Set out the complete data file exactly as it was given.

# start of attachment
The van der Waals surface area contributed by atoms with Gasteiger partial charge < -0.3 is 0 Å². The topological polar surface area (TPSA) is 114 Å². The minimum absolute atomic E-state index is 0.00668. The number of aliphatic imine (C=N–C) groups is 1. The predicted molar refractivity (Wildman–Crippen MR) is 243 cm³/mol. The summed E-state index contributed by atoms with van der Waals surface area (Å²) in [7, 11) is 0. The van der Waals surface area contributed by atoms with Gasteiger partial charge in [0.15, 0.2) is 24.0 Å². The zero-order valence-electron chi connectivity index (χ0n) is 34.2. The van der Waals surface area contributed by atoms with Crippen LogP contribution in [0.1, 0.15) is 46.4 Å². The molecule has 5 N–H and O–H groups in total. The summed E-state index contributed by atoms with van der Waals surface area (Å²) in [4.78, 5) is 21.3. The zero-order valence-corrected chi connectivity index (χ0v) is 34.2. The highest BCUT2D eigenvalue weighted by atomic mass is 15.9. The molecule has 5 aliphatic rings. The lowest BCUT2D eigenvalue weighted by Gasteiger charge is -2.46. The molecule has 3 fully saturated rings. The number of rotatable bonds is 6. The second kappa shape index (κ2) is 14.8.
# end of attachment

The van der Waals surface area contributed by atoms with Gasteiger partial charge < -0.3 is 0 Å². The topological polar surface area (TPSA) is 114 Å². The minimum absolute atomic E-state index is 0.00668. The number of aliphatic imine (C=N–C) groups is 1. The predicted molar refractivity (Wildman–Crippen MR) is 243 cm³/mol. The summed E-state index contributed by atoms with van der Waals surface area (Å²) in [7, 11) is 0. The van der Waals surface area contributed by atoms with Gasteiger partial charge in [0.15, 0.2) is 24.0 Å². The zero-order valence-electron chi connectivity index (χ0n) is 34.2. The van der Waals surface area contributed by atoms with Crippen LogP contribution in [0.1, 0.15) is 46.4 Å². The molecule has 5 N–H and O–H groups in total. The summed E-state index contributed by atoms with van der Waals surface area (Å²) in [4.78, 5) is 21.3. The zero-order valence-corrected chi connectivity index (χ0v) is 34.2. The highest BCUT2D eigenvalue weighted by atomic mass is 15.9. The molecule has 5 aliphatic rings. The lowest BCUT2D eigenvalue weighted by Gasteiger charge is -2.46. The molecule has 3 fully saturated rings. The number of rotatable bonds is 6. The second kappa shape index (κ2) is 14.8.